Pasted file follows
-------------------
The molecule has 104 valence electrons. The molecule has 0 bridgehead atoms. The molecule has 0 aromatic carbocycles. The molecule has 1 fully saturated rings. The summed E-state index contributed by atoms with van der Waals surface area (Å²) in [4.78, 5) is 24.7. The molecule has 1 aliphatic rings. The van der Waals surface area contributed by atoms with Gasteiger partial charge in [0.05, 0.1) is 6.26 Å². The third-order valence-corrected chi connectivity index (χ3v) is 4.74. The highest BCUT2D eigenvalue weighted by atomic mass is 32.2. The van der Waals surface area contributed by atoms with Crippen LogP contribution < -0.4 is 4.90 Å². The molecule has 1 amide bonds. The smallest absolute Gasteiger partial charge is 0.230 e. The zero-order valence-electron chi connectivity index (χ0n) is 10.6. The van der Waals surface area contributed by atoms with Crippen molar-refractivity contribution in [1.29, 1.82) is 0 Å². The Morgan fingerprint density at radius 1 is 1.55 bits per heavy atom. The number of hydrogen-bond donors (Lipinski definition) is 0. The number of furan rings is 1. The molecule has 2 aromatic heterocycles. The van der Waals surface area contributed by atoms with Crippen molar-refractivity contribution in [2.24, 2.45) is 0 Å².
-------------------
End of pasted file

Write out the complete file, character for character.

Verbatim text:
The molecule has 104 valence electrons. The molecule has 0 bridgehead atoms. The molecule has 0 aromatic carbocycles. The molecule has 1 fully saturated rings. The summed E-state index contributed by atoms with van der Waals surface area (Å²) in [4.78, 5) is 24.7. The molecule has 1 aliphatic rings. The van der Waals surface area contributed by atoms with Gasteiger partial charge in [0.05, 0.1) is 6.26 Å². The third-order valence-corrected chi connectivity index (χ3v) is 4.74. The highest BCUT2D eigenvalue weighted by atomic mass is 32.2. The van der Waals surface area contributed by atoms with Crippen LogP contribution < -0.4 is 4.90 Å². The molecule has 1 amide bonds. The smallest absolute Gasteiger partial charge is 0.230 e. The zero-order valence-electron chi connectivity index (χ0n) is 10.6. The van der Waals surface area contributed by atoms with Crippen molar-refractivity contribution in [1.29, 1.82) is 0 Å². The Morgan fingerprint density at radius 1 is 1.55 bits per heavy atom. The number of hydrogen-bond donors (Lipinski definition) is 0. The number of furan rings is 1. The molecule has 2 aromatic heterocycles. The van der Waals surface area contributed by atoms with Crippen molar-refractivity contribution in [2.24, 2.45) is 0 Å².